phil: in retrospect, yes. we made mistakes early on, particularly responding to the criticism, that the ceo -- charlie: how would you describe your attitude? was it petulant? phil: a little bit in the sense that they were criticizing our factory. the criticisms were really more industry-wide, but we took the brunt of it. our shoe factories they were as good as any in the industry. the industry was kind of behind the times. we needed to take a leadership role, frankly i believe we have. but they were not at the time. and the response should have been that way. but it was not. it was little bit teenage-y. charlie: there is still a factor of life, where you are so simply different -- why can't you manufacture shoes in america? phil: that day will come. it is a very labor-intensive business.
and shoe manufacturing and apparel manufacturing and toy manufacturing are all part of the needle trade. what companies beginning industrialization begin to do. the low labor companies have an advantage in that. and those industries are really not the stuff of a mighty industrial nation. it is more cars, airplanes, computers, those types of things. but i do think the day is not far off when it will be much more automated, and a some of that manufacturing will come back. charlie: robotics, looking down the role of technology, almost every company will have to be a technology company. phil: that is very well put. charlie: what else do you see, in terms of the dynamics of change affecting your company? phil: well, i think the only constant obviously is change. it will always change. i say enough of a good thing, more and more people being active.
charlie: one of the things people expect is that there will be a premium on leisure time. with more and more technology, automation, robotics, people are going to find themselves with more free time. and how is it going to be interesting for them? phil: well, yeah, i think for our business obviously, more and more people will become more active. basically, physical fitness is as important as eating and sleeping. you see that now. running in central park. you will see more of that. charlie: are you doing that? phil: i ran, i am such a slow runner, it is a walk. it keeps me fit. that is right. charlie: there is also this about you, this great story -- i can't remember -- you went to the theater to see that movie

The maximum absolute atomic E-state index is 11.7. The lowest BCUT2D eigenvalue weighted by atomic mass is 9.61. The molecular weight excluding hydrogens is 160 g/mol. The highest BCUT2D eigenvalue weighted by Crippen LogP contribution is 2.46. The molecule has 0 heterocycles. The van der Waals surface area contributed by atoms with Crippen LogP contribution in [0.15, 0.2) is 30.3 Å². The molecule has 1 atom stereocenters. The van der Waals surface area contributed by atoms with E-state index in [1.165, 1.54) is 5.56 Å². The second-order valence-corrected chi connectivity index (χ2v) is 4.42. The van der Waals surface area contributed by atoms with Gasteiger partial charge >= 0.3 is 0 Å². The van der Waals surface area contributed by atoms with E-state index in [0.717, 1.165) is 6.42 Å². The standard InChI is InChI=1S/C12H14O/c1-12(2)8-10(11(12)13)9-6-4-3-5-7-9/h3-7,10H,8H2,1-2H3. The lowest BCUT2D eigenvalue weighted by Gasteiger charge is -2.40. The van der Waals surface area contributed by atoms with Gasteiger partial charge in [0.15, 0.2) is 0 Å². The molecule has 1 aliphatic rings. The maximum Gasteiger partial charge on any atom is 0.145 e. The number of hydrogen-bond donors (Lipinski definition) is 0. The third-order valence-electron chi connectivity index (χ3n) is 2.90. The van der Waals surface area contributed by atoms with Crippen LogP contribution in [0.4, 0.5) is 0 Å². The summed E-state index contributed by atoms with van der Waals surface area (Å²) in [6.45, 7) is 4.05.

that morgan freeman and jack nicholson made about the bucket list. you walk out of the theater. and you know that you're a changed man in terms of how you will think about the future. phil: yes, some of that in there. but it was compounded by the fact that i walk out in the lobby, there is bill gates and warren buffett at the same movie. charlie: clearly, you thought, they have done everything. phil: what got me thinking, what i wanted to do, and it led to a book. charlie: philanthropy. the largest donator -- and they have very wealthy people out there -- i'm sure somebody will come along the tech guys are making and make you proud. all for the same reason. a lot to oregon. are you going to give it all away?
phil: not all of it, but way more than half. some of it will be in a foundation after my death. charlie: that means that you are on the list that warren and bill are on? phil: i said i would do have. -- do half. contribution.e my charlie: what did they do to sell you on the idea? phil: i just want to do it my way. you know, i suppose that is part of my personality. charlie: it is not so much they want to hold onto it. you do not want to hold onto it. but you want to decide -- they will not force you how to give away. this just asking you to give away more than half of it. it is a pledge, the giving pledge. phil: i understand. charlie: i cannot change your mind here. phil: i will give it away. charlie: your independence? phil: i think that is probably true. you would be a good shrink. [laughter]
charlie: i do it every night. phil: i guess you do, i guess you are. charlie: most of it is medical and education? phil: medical and education. charlie: on your bucket list, what remains? phil: i have high hopes for nike. and theve at stanford university of oregon. my son is very active in an animated movie studio. charlie: the book is called "shoedog," about the greater of nike, phil knight. phil: my pleasure, hope to see you in 22 years. [laughter] ♪